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Local Students Learning to Give Back

“I was not born in this world to only better myself,” states Isabella Eveleth-Jensen, a Roosevelt High School alumnae. 

Bella has been inspired to make a difference through her time with SALSA, a Serve and Learn Student Association, a program she joined as a sophomore after moving to Roosevelt High School from her small school.

At first, Bella thought, “This will be a great way to make new friends while helping others.” By the following year, she was referring to herself as a ‘volunteering crusader.’  Bella is one of 1,500 SALSA members among five area schools; Roosevelt, Washington, Lincoln, New Technology and Brandon Valley High Schools.

 

SALSA, a program that began in 1999 by the Helpline Center, has been funded by Sioux Empire United Way since 2005.  It focuses on engaging more students in volunteerism, meeting new friends, exploring careers, gaining leadership experience, earning hours for scholarships and making a difference in their community. 

SALSA members meet at their schools once a month where they learn from nonprofit agencies and do hands on service projects. In addition to this time, they will also volunteer two other times during the month as a large group and are always encouraged to do more on their own. Last year, 68 members recorded over 50 hours of volunteer time. Hands on opportunities are a great way to engage more members of SALSA, but also inspire other projects as students learn more about the needs of their communities.

Bella initiated a clothing drive at Roosevelt that was so successful it was chosen by the Roosevelt Cares program to be added to their week-long event. Bella states, “The opportunities I have been given have inspired me to make a difference in the world.”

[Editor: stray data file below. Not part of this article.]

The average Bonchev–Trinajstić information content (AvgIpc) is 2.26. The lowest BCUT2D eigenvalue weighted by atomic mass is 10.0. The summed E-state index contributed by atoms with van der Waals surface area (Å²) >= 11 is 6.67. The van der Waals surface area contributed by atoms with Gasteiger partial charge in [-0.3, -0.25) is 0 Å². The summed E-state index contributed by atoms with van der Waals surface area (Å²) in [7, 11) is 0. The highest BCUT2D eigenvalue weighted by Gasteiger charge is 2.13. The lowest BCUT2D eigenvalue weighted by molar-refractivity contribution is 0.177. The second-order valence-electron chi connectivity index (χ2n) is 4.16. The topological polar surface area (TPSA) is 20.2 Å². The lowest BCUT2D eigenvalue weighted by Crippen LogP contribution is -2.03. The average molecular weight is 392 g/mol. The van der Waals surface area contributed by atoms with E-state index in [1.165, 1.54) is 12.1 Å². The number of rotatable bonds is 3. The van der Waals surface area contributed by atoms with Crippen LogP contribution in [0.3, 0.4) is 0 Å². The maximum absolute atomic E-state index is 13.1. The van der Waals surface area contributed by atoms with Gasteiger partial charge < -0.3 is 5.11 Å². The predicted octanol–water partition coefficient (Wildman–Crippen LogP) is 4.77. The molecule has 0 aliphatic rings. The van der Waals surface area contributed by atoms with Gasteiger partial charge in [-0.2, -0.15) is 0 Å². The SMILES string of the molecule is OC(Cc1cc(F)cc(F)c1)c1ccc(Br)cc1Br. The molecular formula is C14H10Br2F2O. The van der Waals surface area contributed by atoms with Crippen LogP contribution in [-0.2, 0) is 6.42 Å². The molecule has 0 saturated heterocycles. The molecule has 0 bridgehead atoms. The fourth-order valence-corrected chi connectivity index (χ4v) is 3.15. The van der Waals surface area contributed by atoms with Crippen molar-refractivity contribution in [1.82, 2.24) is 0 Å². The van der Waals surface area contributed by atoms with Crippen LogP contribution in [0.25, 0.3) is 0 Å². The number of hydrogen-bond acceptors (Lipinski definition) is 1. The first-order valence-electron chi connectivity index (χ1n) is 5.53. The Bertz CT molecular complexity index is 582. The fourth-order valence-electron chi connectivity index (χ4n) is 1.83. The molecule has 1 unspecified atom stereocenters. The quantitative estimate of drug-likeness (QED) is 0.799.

Brandon Valley High School senior and SALSA member, Carly Campbell, organized two food drives. Through Carly’s efforts, Feeding South Dakota and Brandon Area Food Pantry were greatly impacted by the 471 pounds of food Carly collected.  Carly’s impact on the community came with the help of her peers through SALSA. She had the drive and confidence to speak at SALSA’s monthly meeting to ask for help in promoting and executing the project. Her reason behind this particular project was the thought of families having to choose between food or paying bills. “I think during the holidays, families may have to make sacrifices in order to provide food for their families. By donating food, families won’t have to worry about where their next meal will come from and still be able to focus on the important things like being together. No one should be deprived of food due to expenses or availability,” states Carly.

All high school students are welcome to join SALSA, as this is a program that doesn’t require a specific skill. Everyone can volunteer and through the program, each student seems to find their reasoning to continue to do more. They are learning early on to give back.

If your child is interested in learning more about SALSA, speak to the school counselor, have them join the next meeting at their high school, or contact the Helpline Center.

To learn more about other Sioux Empire United Way funded programs please visit www.seuw.org or contact our office at 336-2095.